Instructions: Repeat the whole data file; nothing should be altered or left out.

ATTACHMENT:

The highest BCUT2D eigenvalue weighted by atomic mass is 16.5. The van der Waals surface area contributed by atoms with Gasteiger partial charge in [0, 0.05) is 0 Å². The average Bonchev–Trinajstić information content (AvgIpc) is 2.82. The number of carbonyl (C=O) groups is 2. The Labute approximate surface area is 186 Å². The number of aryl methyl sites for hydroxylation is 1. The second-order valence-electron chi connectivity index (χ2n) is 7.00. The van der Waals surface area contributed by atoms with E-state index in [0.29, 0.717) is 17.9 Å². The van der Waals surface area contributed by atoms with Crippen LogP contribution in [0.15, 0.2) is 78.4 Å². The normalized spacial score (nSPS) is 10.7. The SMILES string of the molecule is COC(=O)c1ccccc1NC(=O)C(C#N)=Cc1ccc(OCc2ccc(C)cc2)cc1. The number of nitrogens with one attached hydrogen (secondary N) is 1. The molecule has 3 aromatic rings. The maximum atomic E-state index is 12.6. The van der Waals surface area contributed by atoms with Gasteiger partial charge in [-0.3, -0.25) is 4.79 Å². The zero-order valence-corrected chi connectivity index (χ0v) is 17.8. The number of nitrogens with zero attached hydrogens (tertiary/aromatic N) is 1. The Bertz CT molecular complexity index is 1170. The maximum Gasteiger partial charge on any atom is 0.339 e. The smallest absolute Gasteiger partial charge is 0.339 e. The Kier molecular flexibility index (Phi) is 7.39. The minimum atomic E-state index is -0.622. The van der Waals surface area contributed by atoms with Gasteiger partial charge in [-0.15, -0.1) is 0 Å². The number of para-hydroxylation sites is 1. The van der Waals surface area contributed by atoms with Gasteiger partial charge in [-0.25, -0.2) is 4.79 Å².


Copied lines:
The highest BCUT2D eigenvalue weighted by atomic mass is 16.5. The van der Waals surface area contributed by atoms with Gasteiger partial charge in [0, 0.05) is 0 Å². The average Bonchev–Trinajstić information content (AvgIpc) is 2.82. The number of carbonyl (C=O) groups is 2. The Labute approximate surface area is 186 Å². The number of aryl methyl sites for hydroxylation is 1. The second-order valence-electron chi connectivity index (χ2n) is 7.00. The van der Waals surface area contributed by atoms with E-state index in [0.29, 0.717) is 17.9 Å². The van der Waals surface area contributed by atoms with Crippen LogP contribution in [0.15, 0.2) is 78.4 Å². The normalized spacial score (nSPS) is 10.7. The SMILES string of the molecule is COC(=O)c1ccccc1NC(=O)C(C#N)=Cc1ccc(OCc2ccc(C)cc2)cc1. The number of nitrogens with one attached hydrogen (secondary N) is 1. The molecule has 3 aromatic rings. The maximum atomic E-state index is 12.6. The van der Waals surface area contributed by atoms with Gasteiger partial charge in [-0.3, -0.25) is 4.79 Å². The zero-order valence-corrected chi connectivity index (χ0v) is 17.8. The number of nitrogens with zero attached hydrogens (tertiary/aromatic N) is 1. The Bertz CT molecular complexity index is 1170. The maximum Gasteiger partial charge on any atom is 0.339 e. The smallest absolute Gasteiger partial charge is 0.339 e. The Kier molecular flexibility index (Phi) is 7.39. The minimum atomic E-state index is -0.622. The van der Waals surface area contributed by atoms with Gasteiger partial charge in [-0.15, -0.1) is 0 Å². The number of para-hydroxylation sites is 1. The van der Waals surface area contributed by atoms with Gasteiger partial charge in [-0.25, -0.2) is 4.79 Å².